Tag Archives: computer

Computers can now read handwriting with 98% accuracy

New research in Tunisia is teaching computers how to read your handwriting.

Image via Pixabay.

Researchers at the University of Sfax in Tunisia have developed a new method for computers to recognize handwritten characters and symbols in online scripts. The technique has already achieved ‘remarkable performance’ on texts written in the Latin and Arabic alphabets.


“Our paper handles the problem of online handwritten script recognition based on an extraction features system and deep approach system for sequence classification,” the researchers wrote in their paper. “We used an existent method combined with new classifiers in order to attain a flexible system.”

Handwriting recognition systems are, unsurprisingly, computer tools designed to recognize characters and hand-written symbols in a similar way to our brains. They’re similar in form and function with the neural networks that we’ve designed for image classification, face recognition, and natural language processing (NLP).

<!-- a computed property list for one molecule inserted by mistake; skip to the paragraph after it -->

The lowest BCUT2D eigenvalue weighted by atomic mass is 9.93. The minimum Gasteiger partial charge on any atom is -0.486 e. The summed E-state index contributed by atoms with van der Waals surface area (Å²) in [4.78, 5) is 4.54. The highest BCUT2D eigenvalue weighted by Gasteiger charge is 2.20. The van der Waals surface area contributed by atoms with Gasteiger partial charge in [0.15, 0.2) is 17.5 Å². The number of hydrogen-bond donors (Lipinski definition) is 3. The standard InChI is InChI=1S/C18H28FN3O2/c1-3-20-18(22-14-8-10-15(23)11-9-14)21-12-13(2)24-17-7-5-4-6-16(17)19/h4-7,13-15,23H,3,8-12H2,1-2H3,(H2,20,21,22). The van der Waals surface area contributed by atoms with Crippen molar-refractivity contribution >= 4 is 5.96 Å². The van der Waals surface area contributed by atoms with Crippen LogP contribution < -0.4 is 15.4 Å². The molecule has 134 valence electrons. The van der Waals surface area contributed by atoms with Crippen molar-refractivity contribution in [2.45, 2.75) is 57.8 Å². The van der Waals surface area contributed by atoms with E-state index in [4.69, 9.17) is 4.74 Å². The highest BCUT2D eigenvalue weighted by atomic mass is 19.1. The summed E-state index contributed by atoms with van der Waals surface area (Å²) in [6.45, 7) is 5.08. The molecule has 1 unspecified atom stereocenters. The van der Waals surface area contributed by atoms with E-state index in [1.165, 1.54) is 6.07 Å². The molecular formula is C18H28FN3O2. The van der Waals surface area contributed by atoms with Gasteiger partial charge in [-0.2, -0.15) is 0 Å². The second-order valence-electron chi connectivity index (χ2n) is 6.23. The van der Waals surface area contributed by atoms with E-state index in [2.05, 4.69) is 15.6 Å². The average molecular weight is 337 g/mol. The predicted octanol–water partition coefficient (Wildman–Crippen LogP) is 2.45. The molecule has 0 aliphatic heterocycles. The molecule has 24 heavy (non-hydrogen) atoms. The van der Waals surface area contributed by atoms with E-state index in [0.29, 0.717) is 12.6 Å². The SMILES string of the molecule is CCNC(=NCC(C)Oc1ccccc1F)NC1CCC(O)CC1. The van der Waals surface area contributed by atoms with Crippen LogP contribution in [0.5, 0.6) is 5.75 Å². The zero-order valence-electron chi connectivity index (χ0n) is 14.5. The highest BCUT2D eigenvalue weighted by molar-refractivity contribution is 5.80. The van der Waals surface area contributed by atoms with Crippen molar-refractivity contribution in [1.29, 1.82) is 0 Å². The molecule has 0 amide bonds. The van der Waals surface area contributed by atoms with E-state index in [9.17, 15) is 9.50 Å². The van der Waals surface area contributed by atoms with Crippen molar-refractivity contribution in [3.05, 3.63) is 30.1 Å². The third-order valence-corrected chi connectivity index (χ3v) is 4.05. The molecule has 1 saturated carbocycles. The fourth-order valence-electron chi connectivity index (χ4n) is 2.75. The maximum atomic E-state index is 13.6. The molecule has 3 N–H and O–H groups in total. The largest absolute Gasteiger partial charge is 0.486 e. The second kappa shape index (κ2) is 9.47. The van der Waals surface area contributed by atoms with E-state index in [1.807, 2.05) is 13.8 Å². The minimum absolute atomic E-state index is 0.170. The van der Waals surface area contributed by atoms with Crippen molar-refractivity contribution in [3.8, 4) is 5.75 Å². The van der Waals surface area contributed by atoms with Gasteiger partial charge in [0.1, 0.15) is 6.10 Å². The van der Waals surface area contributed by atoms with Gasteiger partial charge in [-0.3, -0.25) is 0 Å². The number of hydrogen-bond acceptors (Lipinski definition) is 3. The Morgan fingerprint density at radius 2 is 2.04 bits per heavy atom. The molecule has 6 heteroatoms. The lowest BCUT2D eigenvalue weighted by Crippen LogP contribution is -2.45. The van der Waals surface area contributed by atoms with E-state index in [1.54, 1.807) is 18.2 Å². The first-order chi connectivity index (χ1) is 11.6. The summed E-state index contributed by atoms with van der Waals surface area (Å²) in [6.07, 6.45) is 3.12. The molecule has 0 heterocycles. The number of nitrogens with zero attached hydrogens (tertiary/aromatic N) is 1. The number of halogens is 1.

As humans, we innately begin developing the ability to understand different types of handwriting in our youth. This ability revolves around the identification and understanding of specific characters, both individually and when grouped together, the team explains. Several attempts have been made to replicate this ability in a computer over the last decade in a bid to enable more advanced and automatic analyses of handwritten texts.

The new paper presents two systems based on deep neural networks: an online handwriting segmentation and recognition system that uses a long short-term memory network (OnHSR-LSTM) and an online handwriting recognition system composed of a convolutional long short-term memory network (OnHR-covLSTM).

The first is based on the theory that our own brains work to transform language from the graphical marks on a piece of paper into symbolic representations. This OnHSR-LSTM works by detecting common properties of symbols or characters and then arranging them according to specific perceptual laws, for instance, based on proximity, similarity, etc. Essentially, it breaks down the script into a series of strokes, that is then turned into code, which is what the program actually ‘reads’.

“Finally, [the model] attempts to build a representation of the handwritten form based on the assumption that the perception of form is the identification of basic features that are arranged until we identify an object,” the researchers explained in their paper.